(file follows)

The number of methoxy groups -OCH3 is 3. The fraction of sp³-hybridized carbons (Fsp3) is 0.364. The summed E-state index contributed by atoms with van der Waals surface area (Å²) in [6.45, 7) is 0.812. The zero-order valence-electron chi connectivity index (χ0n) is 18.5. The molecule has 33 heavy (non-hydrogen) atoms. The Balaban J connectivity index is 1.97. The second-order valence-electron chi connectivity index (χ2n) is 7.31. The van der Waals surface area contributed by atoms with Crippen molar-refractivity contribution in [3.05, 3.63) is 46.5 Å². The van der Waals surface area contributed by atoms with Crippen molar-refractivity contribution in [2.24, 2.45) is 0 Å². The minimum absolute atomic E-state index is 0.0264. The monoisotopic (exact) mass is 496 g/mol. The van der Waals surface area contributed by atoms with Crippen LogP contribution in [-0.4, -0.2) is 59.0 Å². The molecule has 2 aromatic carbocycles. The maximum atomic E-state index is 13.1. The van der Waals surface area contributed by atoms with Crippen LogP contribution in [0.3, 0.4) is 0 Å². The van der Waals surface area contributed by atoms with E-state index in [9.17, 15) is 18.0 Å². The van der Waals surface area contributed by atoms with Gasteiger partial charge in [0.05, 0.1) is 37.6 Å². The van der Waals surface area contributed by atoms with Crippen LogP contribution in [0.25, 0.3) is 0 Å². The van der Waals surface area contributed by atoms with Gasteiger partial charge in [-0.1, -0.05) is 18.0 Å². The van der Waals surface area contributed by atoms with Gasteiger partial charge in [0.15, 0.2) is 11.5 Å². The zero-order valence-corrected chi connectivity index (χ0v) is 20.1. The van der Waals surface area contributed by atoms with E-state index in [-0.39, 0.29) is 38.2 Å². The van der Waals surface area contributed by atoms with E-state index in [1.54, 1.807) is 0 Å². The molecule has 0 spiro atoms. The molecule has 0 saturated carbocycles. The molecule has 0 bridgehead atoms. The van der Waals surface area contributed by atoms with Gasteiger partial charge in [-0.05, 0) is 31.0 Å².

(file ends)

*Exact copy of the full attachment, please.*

The number of methoxy groups -OCH3 is 3. The fraction of sp³-hybridized carbons (Fsp3) is 0.364. The summed E-state index contributed by atoms with van der Waals surface area (Å²) in [6.45, 7) is 0.812. The zero-order valence-electron chi connectivity index (χ0n) is 18.5. The molecule has 33 heavy (non-hydrogen) atoms. The Balaban J connectivity index is 1.97. The second-order valence-electron chi connectivity index (χ2n) is 7.31. The van der Waals surface area contributed by atoms with Crippen molar-refractivity contribution in [3.05, 3.63) is 46.5 Å². The van der Waals surface area contributed by atoms with Crippen molar-refractivity contribution in [2.24, 2.45) is 0 Å². The minimum absolute atomic E-state index is 0.0264. The monoisotopic (exact) mass is 496 g/mol. The van der Waals surface area contributed by atoms with Crippen LogP contribution in [-0.4, -0.2) is 59.0 Å². The molecule has 2 aromatic carbocycles. The maximum atomic E-state index is 13.1. The van der Waals surface area contributed by atoms with Crippen LogP contribution in [0.3, 0.4) is 0 Å². The van der Waals surface area contributed by atoms with E-state index in [9.17, 15) is 18.0 Å². The van der Waals surface area contributed by atoms with Gasteiger partial charge in [0.05, 0.1) is 37.6 Å². The van der Waals surface area contributed by atoms with Crippen LogP contribution in [0.25, 0.3) is 0 Å². The van der Waals surface area contributed by atoms with Gasteiger partial charge in [-0.1, -0.05) is 18.0 Å². The van der Waals surface area contributed by atoms with Gasteiger partial charge in [0.15, 0.2) is 11.5 Å². The zero-order valence-corrected chi connectivity index (χ0v) is 20.1. The van der Waals surface area contributed by atoms with E-state index in [-0.39, 0.29) is 38.2 Å². The van der Waals surface area contributed by atoms with E-state index in [1.54, 1.807) is 0 Å². The molecule has 0 spiro atoms. The molecule has 0 saturated carbocycles. The molecule has 0 bridgehead atoms. The van der Waals surface area contributed by atoms with Gasteiger partial charge in [-0.05, 0) is 31.0 Å².